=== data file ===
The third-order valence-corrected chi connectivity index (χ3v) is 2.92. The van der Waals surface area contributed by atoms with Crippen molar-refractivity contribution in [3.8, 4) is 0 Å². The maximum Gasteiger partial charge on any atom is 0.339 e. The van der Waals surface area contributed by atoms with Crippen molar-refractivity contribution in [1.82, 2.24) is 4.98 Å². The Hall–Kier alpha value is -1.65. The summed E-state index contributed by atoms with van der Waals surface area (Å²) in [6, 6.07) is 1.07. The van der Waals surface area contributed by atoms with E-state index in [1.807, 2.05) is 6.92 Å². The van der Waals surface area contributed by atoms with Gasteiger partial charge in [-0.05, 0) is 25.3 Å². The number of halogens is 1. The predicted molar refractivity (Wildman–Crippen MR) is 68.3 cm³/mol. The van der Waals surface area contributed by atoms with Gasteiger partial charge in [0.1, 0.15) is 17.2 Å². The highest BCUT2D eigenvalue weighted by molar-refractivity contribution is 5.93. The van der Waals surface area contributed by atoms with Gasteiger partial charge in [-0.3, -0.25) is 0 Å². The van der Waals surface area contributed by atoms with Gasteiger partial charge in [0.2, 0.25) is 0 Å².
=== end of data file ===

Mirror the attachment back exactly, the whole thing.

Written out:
The third-order valence-corrected chi connectivity index (χ3v) is 2.92. The van der Waals surface area contributed by atoms with Crippen molar-refractivity contribution in [3.8, 4) is 0 Å². The maximum Gasteiger partial charge on any atom is 0.339 e. The van der Waals surface area contributed by atoms with Crippen molar-refractivity contribution in [1.82, 2.24) is 4.98 Å². The Hall–Kier alpha value is -1.65. The summed E-state index contributed by atoms with van der Waals surface area (Å²) in [6, 6.07) is 1.07. The van der Waals surface area contributed by atoms with E-state index in [1.807, 2.05) is 6.92 Å². The van der Waals surface area contributed by atoms with Gasteiger partial charge in [-0.05, 0) is 25.3 Å². The number of halogens is 1. The predicted molar refractivity (Wildman–Crippen MR) is 68.3 cm³/mol. The van der Waals surface area contributed by atoms with Gasteiger partial charge in [0.1, 0.15) is 17.2 Å². The highest BCUT2D eigenvalue weighted by molar-refractivity contribution is 5.93. The van der Waals surface area contributed by atoms with Gasteiger partial charge in [-0.3, -0.25) is 0 Å². The van der Waals surface area contributed by atoms with Gasteiger partial charge in [0.2, 0.25) is 0 Å².